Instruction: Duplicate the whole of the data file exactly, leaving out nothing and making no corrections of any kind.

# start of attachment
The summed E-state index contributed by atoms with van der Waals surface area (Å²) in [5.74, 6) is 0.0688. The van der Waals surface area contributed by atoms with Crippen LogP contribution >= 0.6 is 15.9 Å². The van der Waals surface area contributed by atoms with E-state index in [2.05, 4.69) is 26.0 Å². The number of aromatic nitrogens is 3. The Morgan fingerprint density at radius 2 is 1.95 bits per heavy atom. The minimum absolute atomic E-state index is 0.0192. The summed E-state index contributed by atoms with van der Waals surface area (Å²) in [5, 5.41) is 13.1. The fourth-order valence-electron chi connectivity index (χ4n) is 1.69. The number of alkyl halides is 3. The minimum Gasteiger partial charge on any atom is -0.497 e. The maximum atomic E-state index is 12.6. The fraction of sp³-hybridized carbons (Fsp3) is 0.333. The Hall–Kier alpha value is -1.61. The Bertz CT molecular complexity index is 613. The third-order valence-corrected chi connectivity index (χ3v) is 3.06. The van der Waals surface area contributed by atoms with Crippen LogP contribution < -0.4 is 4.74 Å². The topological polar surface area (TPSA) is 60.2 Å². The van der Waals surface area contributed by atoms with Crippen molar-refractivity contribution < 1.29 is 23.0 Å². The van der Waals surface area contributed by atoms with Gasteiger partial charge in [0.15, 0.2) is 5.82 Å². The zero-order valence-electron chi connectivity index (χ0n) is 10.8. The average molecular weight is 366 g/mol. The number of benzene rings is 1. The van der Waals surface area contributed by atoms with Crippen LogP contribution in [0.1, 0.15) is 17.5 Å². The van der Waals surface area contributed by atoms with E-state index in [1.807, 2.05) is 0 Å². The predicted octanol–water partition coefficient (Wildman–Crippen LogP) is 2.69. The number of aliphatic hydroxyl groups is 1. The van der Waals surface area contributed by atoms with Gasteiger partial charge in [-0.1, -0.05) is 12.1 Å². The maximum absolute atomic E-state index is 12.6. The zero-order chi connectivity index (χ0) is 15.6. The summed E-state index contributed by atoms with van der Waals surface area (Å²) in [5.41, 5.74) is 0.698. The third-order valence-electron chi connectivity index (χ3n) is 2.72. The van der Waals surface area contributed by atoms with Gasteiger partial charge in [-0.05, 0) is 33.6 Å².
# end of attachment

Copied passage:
The summed E-state index contributed by atoms with van der Waals surface area (Å²) in [5.74, 6) is 0.0688. The van der Waals surface area contributed by atoms with Crippen LogP contribution >= 0.6 is 15.9 Å². The van der Waals surface area contributed by atoms with E-state index in [2.05, 4.69) is 26.0 Å². The number of aromatic nitrogens is 3. The Morgan fingerprint density at radius 2 is 1.95 bits per heavy atom. The minimum absolute atomic E-state index is 0.0192. The summed E-state index contributed by atoms with van der Waals surface area (Å²) in [5, 5.41) is 13.1. The fourth-order valence-electron chi connectivity index (χ4n) is 1.69. The number of alkyl halides is 3. The minimum Gasteiger partial charge on any atom is -0.497 e. The maximum atomic E-state index is 12.6. The fraction of sp³-hybridized carbons (Fsp3) is 0.333. The Hall–Kier alpha value is -1.61. The Bertz CT molecular complexity index is 613. The third-order valence-corrected chi connectivity index (χ3v) is 3.06. The van der Waals surface area contributed by atoms with Crippen LogP contribution < -0.4 is 4.74 Å². The topological polar surface area (TPSA) is 60.2 Å². The van der Waals surface area contributed by atoms with Crippen molar-refractivity contribution < 1.29 is 23.0 Å². The van der Waals surface area contributed by atoms with Gasteiger partial charge in [0.15, 0.2) is 5.82 Å². The zero-order valence-electron chi connectivity index (χ0n) is 10.8. The average molecular weight is 366 g/mol. The number of benzene rings is 1. The van der Waals surface area contributed by atoms with Crippen LogP contribution in [0.1, 0.15) is 17.5 Å². The van der Waals surface area contributed by atoms with E-state index in [1.807, 2.05) is 0 Å². The predicted octanol–water partition coefficient (Wildman–Crippen LogP) is 2.69. The number of aliphatic hydroxyl groups is 1. The van der Waals surface area contributed by atoms with Gasteiger partial charge in [-0.1, -0.05) is 12.1 Å². The maximum absolute atomic E-state index is 12.6. The zero-order chi connectivity index (χ0) is 15.6. The summed E-state index contributed by atoms with van der Waals surface area (Å²) in [5.41, 5.74) is 0.698. The third-order valence-electron chi connectivity index (χ3n) is 2.72. The van der Waals surface area contributed by atoms with Gasteiger partial charge in [-0.05, 0) is 33.6 Å².